Mom has sick husband, baby – and looming deportation to ‘home’ she’s never known
By Chastity Pratt-Dawsey, Bridge Magazine
Maria Garcia Juarez hasn’t been to Mexico since she was a baby.
She is now 23. But with wavy, long dark hair, big brown eyes and a petite, delicate stature, the Detroit wife and mother looks more like a teenager than the criminal the U.S. government considers her to be.
Because she stole two cars as a youth, Juarez is to be deported at the end of the month, leaving her leukemia-stricken husband and 18-month-old son behind to fly to one of the most violent areas of Mexico. Juarez has no real destination and no idea when she will be able to get back home to her family in Detroit.
While she is gone, her husband is scheduled to receive a stem-cell transplant in hopes of saving his life. And her son, David, is to be evaluated to find out why he does not yet speak words.
Both her husband and son are American citizens. Juarez is not, even though this is the only land she knows.
“This has been my country forever. I don’t know Mexico. I don’t know the first thing about living in Mexico. I grew up here. This is my home,” said Juarez, who worked as an administrative assistant and lives in Southwest Detroit.
Juarez is among an increasing number of undocumented immigrants deported from Michigan and Ohio since Oct. 1, including more than 750 criminals. Her crime? Six years ago, as a drug-addled teenager in California, she stole a car and led police on a high-speed chase.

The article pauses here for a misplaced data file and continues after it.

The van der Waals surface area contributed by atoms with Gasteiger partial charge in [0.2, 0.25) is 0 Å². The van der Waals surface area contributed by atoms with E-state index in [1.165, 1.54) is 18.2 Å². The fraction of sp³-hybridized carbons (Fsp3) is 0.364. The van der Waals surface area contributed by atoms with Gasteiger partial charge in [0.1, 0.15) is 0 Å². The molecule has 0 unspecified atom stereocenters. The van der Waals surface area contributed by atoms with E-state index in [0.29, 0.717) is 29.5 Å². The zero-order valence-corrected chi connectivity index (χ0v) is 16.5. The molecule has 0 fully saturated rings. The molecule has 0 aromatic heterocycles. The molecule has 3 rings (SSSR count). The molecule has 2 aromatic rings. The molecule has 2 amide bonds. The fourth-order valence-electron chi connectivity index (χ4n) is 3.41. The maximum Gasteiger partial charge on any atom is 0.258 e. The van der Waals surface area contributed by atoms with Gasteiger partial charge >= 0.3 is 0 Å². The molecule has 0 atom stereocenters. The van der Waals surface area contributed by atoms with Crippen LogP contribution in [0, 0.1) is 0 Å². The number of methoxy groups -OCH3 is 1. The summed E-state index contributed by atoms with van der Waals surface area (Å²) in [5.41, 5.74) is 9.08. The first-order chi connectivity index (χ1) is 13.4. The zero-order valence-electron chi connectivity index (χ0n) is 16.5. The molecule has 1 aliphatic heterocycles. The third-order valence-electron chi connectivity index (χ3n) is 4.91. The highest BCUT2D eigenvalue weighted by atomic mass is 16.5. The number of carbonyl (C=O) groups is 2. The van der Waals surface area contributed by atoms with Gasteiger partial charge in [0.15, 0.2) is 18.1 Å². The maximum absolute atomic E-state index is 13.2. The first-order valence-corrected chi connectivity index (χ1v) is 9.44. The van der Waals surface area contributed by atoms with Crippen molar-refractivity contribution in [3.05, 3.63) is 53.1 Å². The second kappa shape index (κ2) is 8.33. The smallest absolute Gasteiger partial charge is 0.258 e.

Juarez’s case is in no way typical. It is a layered drama complicated by her juvenile record, family ties, her corrupt immigration lawyer who was sentenced to prison, and legal orders sent down by officials working under two separate presidential administrations with vastly different approaches to undocumented immigrants.
Maria Garcia Juarez, 23, was brought illegally to the U.S. when she was eight months old. A deportation order means she will leave behind a U.S. citizen husband struggling with leukemia to care for their baby who also has medical issues.
Her plight, however, illuminates the impact deportation has on families as well as the national debate over U.S. immigration policy.
“I made a mistake, but it should not … define who I am. I was a child,” Juarez said. “I was misguided.”
Juarez’s new attorney, Carine Saleh, said Juarez would’ve been granted permission to stay in America under the policies of the Obama administration based on her husband’s illness and her clean adult criminal record. All of that is speculation. There’s no way to be sure.
But one truth rings clear to Detroit’s immigrant community: The Trump administration has changed immigration policy to ensure all undocumented immigrants are targeted for deportation. The change has coincided with an increase in local deportations that has sparked increased awareness, activism and fear.
As DACA continues to be picked over by Washington, scenes like the deportations of Jorge Garcia and Maria Lopez, will become more and more common. His story in particular is going viral across the country and One Detroit was on hand to document it.
This important One Detroit story on the fate of Ms. Lopez and that of 800,00 Dreamers will be featured on MiWeek with Christy McDonald. Click here for details.
Link to Jorge’s deportation two days ago is below. To learn more about Maria and what she is experiencing with her new life in Mexico, click here.